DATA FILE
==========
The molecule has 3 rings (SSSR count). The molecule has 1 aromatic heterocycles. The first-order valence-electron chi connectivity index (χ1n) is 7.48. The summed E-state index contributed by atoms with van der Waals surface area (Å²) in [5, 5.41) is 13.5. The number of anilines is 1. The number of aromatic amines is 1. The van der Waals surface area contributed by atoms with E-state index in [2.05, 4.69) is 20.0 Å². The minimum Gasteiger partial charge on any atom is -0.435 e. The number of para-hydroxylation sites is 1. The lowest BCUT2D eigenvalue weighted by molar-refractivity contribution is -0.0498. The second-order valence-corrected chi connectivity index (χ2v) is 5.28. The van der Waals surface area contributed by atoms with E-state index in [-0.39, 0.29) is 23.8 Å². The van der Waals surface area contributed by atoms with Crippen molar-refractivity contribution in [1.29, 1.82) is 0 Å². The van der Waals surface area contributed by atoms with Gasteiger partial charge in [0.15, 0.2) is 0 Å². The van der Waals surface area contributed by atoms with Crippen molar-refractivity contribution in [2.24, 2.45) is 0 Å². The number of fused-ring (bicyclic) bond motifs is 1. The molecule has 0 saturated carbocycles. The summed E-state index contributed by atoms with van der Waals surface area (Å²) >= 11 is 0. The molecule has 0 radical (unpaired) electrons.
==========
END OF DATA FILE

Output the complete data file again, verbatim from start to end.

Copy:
The molecule has 3 rings (SSSR count). The molecule has 1 aromatic heterocycles. The first-order valence-electron chi connectivity index (χ1n) is 7.48. The summed E-state index contributed by atoms with van der Waals surface area (Å²) in [5, 5.41) is 13.5. The number of anilines is 1. The number of aromatic amines is 1. The van der Waals surface area contributed by atoms with E-state index in [2.05, 4.69) is 20.0 Å². The minimum Gasteiger partial charge on any atom is -0.435 e. The number of para-hydroxylation sites is 1. The lowest BCUT2D eigenvalue weighted by molar-refractivity contribution is -0.0498. The second-order valence-corrected chi connectivity index (χ2v) is 5.28. The van der Waals surface area contributed by atoms with E-state index in [-0.39, 0.29) is 23.8 Å². The van der Waals surface area contributed by atoms with Crippen molar-refractivity contribution in [1.29, 1.82) is 0 Å². The van der Waals surface area contributed by atoms with Gasteiger partial charge in [0.15, 0.2) is 0 Å². The van der Waals surface area contributed by atoms with Crippen molar-refractivity contribution in [2.24, 2.45) is 0 Å². The number of fused-ring (bicyclic) bond motifs is 1. The molecule has 0 saturated carbocycles. The summed E-state index contributed by atoms with van der Waals surface area (Å²) >= 11 is 0. The molecule has 0 radical (unpaired) electrons.